There is also a dam being constructed. The Dibang Valley Dam, also known as the Dibang Dam, will not seriously affect Anini since it is in the Lower Dibang Valley. It is approximately 43 kilometers from Roing, at Munli. The Dibang Dam, once completed in 2017, will be the tallest concrete gravity dam in the world. The dam will also be the tallest dam in India, at 288 meters tall. It will also have the largest amount of power generation. Also, a meeting has taken place at Anini to discuss the quick start of a new highway from Roing to Anini. This project is under the Special Accelerated Road Development Programme (SARDP) which is run by the Ministry of Road Transport and Highways of India. It will run through the dam site at Munli, which will shorten the existing 228-kilometer Roing-Anini Highway by 89 kilometers. The government officials and the local Panchayat leaders who were present at the meeting endorsed the plan. After the road is completed, the Dibang area would socioeconomically and constructively boost. This road will also connect with Hunli, Munli, Chidu, and Alopa. The Rs 6 billion two-lane highway will run through Roing Bazaar, from Meka, and will secure Anini with good connectivity with the rest of India.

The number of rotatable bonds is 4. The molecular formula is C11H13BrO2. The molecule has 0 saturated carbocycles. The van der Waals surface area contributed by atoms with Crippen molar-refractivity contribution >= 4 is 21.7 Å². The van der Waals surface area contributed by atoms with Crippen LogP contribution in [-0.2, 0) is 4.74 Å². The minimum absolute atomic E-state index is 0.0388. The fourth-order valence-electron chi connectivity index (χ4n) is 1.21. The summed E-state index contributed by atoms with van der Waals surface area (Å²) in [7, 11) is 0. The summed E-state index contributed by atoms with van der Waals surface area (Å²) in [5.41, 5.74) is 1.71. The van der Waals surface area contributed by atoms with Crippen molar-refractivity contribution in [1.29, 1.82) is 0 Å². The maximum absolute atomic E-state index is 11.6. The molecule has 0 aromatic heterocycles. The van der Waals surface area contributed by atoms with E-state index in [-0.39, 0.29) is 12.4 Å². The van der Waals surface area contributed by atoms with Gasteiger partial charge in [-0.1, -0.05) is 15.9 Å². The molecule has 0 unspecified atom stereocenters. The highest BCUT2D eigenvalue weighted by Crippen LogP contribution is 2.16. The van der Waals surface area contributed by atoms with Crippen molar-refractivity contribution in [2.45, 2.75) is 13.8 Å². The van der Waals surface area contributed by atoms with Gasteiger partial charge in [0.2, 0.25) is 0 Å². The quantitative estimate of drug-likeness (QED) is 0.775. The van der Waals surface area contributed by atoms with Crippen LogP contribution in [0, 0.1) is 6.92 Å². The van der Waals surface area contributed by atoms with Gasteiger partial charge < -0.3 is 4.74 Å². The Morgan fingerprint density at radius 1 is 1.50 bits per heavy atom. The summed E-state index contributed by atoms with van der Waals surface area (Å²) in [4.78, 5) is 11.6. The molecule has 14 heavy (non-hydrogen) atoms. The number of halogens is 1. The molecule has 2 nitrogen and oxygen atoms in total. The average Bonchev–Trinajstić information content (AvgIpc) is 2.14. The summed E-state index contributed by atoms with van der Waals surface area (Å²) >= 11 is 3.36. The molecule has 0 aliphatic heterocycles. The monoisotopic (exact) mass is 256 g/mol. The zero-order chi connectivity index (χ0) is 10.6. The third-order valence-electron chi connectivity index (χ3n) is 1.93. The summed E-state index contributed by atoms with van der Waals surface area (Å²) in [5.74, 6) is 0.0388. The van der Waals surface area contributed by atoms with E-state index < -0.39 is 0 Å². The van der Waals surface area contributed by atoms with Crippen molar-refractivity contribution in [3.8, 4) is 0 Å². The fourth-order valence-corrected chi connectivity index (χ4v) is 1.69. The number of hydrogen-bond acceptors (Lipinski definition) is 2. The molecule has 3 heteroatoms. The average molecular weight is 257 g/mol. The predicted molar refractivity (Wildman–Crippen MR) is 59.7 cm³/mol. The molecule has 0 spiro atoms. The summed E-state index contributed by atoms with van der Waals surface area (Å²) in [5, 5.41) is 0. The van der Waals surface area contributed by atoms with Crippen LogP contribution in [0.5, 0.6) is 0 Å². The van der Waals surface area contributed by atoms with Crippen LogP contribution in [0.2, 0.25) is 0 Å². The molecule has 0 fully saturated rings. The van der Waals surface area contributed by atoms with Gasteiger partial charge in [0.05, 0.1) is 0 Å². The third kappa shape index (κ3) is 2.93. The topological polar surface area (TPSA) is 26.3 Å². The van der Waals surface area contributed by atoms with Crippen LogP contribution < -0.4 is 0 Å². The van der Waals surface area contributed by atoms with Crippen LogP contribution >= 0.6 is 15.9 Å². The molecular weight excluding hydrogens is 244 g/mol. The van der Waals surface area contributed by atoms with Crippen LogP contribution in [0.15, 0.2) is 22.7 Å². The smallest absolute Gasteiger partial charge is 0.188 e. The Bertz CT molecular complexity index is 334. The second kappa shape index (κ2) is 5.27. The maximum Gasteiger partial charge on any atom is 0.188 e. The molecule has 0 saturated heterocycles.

Arunachal Helicopter Service
The Arunachal Helicopter Service makes several stops to Anini, connecting Anini to the rest of Arunachal and the Dibrugarh (Mohanbari) Airport in Assam. Anini is a main stop in both the Eurocopter Dauphin and the MI-172 helicopters' schedule. The helicopter service is a branch off of Pawan Hans, which is responsible for supplying the helicopters.
Protests of neglect
Although these efforts are being made to improve the infrastructure in Anini, The Arunachal Times newspaper claims that Anini has been neglected due to "frequent communication disruption and deteriorating health conditions." The Government Higher Secondary School hasn't had either a principle or a vice-president for two years. A similar situation is present with the Jawohar Navodaya Vidalaya school in Anini. The All Idu Mishmi Students Union (AIMSU) as well as the Dibang Valley Students Union (DVSU) are protesting about the apparent miserable conditions in Anini. The AIMSU secretary Rajiv Mihu feels that, "None of the government employees want to serve in the remote district. The people of Dibang Valley aren't scaring them away. It is the pitiful living conditions that are driving them away." The government responded to the situation by assuring the protesters that the required amount of teachers will be hired, and a new vice principal and principal will be deputed. "Anini is neglected politically," commented Mihu. "Similar protest action in Roing would have shaken the political corridors of Itanagar.”